And now I must tell you of the meet. We were booked to be at Carlisle's on the evening before, and by six o'clock a host of fellows had arrived, all ravenously hungry after riding through the invigorating atmosphere of an autumnal afternoon. Carlisle is a [Pg 24]bachelor, and his whole establishment is looked after by men, and so our dinner was rather of a rough-and-ready character. It was good, however, and of a substantial nature, such as an active life on the plains demands. Added to this, there was an abundance of wine, so it may be said that we 'dined.'

On the following morning we gathered in the yard and looked over the horses. Among the many was a piebald animal, such as I have often seen in pictures, but never before in the flesh. I asked one of Carlisle's fellows concerning the animal, and he said it was of Mexican stock, a pinto. 'He's mean,' said the fellow. Carlisle and his friends kept looking over the animals, and finally their attention was attracted by the pinto. When this occurred I drew among the group, as I desired to know more about this animal. 'He's a peculiar-looking beast.'

'Yes,' answered he. 'He's peculiar in his looks, and his ways and means are more so. He's as mean a brute as I ever met.'

'What am I to understand by "mean"?'

[Pg 25]'Mean—ugly, bad-tempered, vicious. It's a Western phrase.'

'Do you mean to say he will bolt with one?'

'Not bolt; he'll throw you off.'

The horse was small, with sleepy, languid eyes, and stood with drooping head and reins thrown on the ground before him, in the manner in which these horses are trained to stand. He looked anything but vicious, and as I considered myself a pretty good horseman in England, I did not relish being chaffed, as I thought, by Carlisle. As I said before, we had 'dined' the night before, and I thought the wine still affected Carlisle enough to make him forget what was due to a guest.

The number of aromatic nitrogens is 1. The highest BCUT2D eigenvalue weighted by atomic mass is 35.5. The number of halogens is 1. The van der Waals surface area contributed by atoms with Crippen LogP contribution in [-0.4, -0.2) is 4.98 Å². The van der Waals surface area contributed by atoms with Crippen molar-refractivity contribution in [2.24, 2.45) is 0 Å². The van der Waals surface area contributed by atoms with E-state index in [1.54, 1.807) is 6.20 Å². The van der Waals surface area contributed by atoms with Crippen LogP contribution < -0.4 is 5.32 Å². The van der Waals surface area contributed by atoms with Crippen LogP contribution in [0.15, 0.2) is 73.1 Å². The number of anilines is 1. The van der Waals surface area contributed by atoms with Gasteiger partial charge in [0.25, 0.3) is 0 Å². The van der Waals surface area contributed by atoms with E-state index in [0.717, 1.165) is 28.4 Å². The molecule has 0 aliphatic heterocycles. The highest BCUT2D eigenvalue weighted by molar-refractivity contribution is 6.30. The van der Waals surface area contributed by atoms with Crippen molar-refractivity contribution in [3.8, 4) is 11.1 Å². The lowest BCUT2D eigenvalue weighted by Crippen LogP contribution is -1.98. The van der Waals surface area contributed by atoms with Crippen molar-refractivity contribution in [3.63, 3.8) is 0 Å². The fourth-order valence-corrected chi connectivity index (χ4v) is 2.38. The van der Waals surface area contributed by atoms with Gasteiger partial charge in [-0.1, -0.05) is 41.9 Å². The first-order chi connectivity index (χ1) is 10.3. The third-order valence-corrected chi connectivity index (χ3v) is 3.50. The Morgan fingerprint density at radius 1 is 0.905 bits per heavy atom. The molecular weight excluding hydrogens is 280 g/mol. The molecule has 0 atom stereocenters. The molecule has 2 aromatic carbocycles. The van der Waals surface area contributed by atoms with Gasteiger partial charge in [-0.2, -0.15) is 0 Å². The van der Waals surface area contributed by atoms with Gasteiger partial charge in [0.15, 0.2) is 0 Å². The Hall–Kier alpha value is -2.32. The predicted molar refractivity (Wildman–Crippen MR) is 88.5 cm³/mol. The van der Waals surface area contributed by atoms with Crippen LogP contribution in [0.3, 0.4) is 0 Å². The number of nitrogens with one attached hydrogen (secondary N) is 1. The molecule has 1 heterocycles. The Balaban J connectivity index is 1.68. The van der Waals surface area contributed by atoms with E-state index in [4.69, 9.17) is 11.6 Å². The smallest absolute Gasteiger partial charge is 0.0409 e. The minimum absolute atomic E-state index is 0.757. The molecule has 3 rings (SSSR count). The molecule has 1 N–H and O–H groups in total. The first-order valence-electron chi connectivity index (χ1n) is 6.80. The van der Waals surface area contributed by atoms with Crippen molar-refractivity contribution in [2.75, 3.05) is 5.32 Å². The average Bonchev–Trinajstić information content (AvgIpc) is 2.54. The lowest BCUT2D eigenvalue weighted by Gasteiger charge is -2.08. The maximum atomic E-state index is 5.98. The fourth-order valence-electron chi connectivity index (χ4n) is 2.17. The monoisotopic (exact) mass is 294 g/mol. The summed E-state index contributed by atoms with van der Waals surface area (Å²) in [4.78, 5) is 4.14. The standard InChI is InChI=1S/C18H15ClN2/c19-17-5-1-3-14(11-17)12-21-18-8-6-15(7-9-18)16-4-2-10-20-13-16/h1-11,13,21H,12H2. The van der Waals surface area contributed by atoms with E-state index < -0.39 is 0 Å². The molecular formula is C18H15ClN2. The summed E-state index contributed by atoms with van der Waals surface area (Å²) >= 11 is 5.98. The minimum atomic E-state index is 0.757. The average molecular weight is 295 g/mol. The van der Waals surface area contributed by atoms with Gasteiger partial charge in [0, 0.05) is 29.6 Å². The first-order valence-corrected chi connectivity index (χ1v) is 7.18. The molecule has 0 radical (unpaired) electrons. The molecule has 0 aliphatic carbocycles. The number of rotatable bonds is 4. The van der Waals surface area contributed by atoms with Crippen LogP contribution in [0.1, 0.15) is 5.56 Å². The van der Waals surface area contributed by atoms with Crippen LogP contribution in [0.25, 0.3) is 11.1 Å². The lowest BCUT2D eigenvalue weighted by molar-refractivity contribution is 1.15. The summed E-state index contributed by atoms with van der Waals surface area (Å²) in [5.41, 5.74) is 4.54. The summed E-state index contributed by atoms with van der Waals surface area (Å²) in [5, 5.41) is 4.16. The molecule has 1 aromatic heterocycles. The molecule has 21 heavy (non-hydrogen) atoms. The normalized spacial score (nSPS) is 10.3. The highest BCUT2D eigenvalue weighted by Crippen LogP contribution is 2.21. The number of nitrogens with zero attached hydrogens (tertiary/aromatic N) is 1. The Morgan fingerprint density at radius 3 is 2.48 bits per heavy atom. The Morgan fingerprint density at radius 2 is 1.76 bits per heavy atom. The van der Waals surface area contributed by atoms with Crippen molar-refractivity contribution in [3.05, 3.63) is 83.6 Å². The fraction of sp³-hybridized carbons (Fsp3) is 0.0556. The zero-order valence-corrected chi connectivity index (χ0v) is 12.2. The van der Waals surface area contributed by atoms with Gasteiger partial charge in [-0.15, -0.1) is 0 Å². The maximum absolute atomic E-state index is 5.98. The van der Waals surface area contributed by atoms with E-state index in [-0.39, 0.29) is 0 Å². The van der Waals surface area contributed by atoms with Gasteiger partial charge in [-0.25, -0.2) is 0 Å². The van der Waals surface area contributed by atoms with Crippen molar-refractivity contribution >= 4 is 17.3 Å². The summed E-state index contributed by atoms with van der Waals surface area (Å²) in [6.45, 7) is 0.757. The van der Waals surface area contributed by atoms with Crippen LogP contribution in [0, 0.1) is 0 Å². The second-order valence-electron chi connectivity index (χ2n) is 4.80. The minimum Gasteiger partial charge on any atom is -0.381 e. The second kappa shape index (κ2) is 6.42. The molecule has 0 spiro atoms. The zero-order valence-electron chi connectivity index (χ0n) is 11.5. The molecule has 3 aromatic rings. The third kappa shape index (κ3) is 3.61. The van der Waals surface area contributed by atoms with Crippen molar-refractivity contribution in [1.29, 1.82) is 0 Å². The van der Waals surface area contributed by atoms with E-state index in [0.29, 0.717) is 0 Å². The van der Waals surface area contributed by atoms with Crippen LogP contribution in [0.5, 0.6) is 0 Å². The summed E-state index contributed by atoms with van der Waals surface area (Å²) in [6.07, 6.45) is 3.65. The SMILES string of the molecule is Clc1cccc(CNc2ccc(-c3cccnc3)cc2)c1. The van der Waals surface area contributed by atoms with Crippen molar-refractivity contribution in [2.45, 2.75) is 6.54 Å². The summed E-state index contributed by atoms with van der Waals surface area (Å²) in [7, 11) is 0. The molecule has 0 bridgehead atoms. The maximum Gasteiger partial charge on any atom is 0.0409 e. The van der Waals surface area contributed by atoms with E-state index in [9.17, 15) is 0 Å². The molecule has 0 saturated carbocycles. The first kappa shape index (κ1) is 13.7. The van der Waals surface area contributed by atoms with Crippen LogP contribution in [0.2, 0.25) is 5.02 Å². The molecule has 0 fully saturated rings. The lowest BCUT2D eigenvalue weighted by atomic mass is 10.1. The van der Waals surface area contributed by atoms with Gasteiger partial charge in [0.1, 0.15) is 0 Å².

'But, my dear chap, you don't mean to say that this horse can throw a man taught to ride by a riding master in England? It's ridiculous! I'll ride him.'

'No, you'd better not—he'll throw you,' said Carlisle.

The assurance of Carlisle's tone irritated me, while I noticed others were watching me with an expectant grin, and some who were slightly intoxicated were making remarks [Pg 26]which made it impossible for me not to insist upon riding the animal.

It appeared very much as if they were trying to 'bluff' me. I was satisfied the animal was perfectly harmless, and that sport was being made of me. Just then Bronco Jack, the fellow I had first spoken to regarding the animal, sidled up to me and whispered: 'Better steer clear of him, stranger: he bucks.' I did not know what 'bucks' signified, nor did I care. I walked up to the animal, caught the reins in my hands, and although he was saddled with one of the uncouth saddles commonly used in this country, and which I was unaccustomed to, I put my foot in the stirrup and threw myself on the seat. The horse remained perfectly quiet. I got well seated, tightened the reins, and gave the animal my heels.

Just what happened next I do not know. I felt the horse go several times into the air, and at each descent my head jolted horribly, my jaws came together, and an awful shock ran up my spinal column.